If short-term increases in ambient pollution levels indeed increase the risk of hospitalization of HF patients for acute symptom exacerbation, it is plausible that associations might also be observed with more sensitive markers of functional status. Because of its favorable properties, BNP provides a measure of functional status in patients with HF and offers a potentially attractive opportunity for studying pollution-related health effects in this patient population. The goal of this study was to evaluate the association between short-term fluctuations in ambient air pollution concentrations and BNP levels in a panel of patients with chronic stable HF. To accomplish this, we carried out a retrospective analysis of a completed clinical trial in which 3 repeated BNP measurements were made in study participants over a 3 month period [24].

Methods

This is a retrospective analysis of a completed clinical trial [24] that randomized 30 patients with HF and impaired systolic function to receive either 12 weeks of tai chi training in addition to their usual care, or to usual care alone. Patients were recruited from outpatient heart failure clinics at Beth Israel Deaconess Medical Center and Brigham and Women's Hospital in Boston, Massachusetts. Inclusion criteria included left ventricular ejection fraction ≤40% by echocardiography in the past year and maintenance on a stable medical regimen. The intervention consisted of 1-hour group tai chi classes held twice weekly for 12 weeks. Patients currently participating in conventional cardiac rehabilitation programs were excluded. Additional methodological details and results have been previously published [24].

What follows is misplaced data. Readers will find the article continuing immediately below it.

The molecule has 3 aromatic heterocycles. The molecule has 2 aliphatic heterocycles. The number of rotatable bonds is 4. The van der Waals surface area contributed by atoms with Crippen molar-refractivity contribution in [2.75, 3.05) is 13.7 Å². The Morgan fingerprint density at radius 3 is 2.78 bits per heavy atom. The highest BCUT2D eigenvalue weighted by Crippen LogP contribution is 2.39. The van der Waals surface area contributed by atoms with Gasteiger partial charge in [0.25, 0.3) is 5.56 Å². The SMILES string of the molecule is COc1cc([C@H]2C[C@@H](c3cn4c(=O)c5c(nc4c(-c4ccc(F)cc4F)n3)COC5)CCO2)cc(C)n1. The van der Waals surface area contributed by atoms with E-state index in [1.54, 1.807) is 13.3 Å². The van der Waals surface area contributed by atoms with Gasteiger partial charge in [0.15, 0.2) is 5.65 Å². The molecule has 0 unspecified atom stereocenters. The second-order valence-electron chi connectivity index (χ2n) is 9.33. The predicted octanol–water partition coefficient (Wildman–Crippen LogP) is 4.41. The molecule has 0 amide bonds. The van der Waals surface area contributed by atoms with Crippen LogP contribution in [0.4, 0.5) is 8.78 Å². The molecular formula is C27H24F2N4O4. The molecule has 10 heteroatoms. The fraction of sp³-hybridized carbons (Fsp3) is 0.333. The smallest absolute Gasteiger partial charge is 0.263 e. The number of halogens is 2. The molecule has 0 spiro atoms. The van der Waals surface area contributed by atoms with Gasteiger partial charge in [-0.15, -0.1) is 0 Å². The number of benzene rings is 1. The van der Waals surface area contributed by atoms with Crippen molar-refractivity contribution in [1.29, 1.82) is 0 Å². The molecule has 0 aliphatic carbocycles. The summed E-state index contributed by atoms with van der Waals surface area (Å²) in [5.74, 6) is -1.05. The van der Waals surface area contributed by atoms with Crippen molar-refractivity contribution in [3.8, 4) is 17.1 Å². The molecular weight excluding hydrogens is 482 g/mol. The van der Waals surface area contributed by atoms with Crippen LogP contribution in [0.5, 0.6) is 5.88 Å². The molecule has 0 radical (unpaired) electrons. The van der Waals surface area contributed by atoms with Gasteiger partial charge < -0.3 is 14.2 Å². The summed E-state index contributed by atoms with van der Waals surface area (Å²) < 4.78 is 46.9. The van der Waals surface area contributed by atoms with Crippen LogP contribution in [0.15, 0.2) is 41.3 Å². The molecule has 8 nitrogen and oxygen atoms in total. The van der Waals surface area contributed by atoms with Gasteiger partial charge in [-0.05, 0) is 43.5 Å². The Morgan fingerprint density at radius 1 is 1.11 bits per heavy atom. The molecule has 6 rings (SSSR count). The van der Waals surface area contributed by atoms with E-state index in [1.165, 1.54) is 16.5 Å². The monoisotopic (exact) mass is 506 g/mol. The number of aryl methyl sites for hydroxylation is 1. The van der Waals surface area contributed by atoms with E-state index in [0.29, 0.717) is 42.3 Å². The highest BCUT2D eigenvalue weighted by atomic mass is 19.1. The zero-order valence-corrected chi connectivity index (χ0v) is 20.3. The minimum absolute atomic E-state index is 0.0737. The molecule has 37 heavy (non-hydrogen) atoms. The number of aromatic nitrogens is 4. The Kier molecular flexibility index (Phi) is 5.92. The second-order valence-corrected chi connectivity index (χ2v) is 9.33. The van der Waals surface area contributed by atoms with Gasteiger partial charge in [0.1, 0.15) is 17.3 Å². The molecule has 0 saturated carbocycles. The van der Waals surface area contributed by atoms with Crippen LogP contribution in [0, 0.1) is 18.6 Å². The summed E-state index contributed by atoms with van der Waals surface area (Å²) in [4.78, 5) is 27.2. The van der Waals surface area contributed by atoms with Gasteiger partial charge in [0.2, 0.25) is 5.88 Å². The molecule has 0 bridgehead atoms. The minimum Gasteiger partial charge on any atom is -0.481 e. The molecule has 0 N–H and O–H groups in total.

BNP was measured at 0, 6 and 12 weeks from whole blood collected in ethylenediaminetetraacetic acid using a fluorescence immunoassay (Biosite Triage BNP Test; San Diego, California). Patients were followed between February 2002 and March 2003. BNP measurements were missing on 2 out of 84 (2.4%) visits.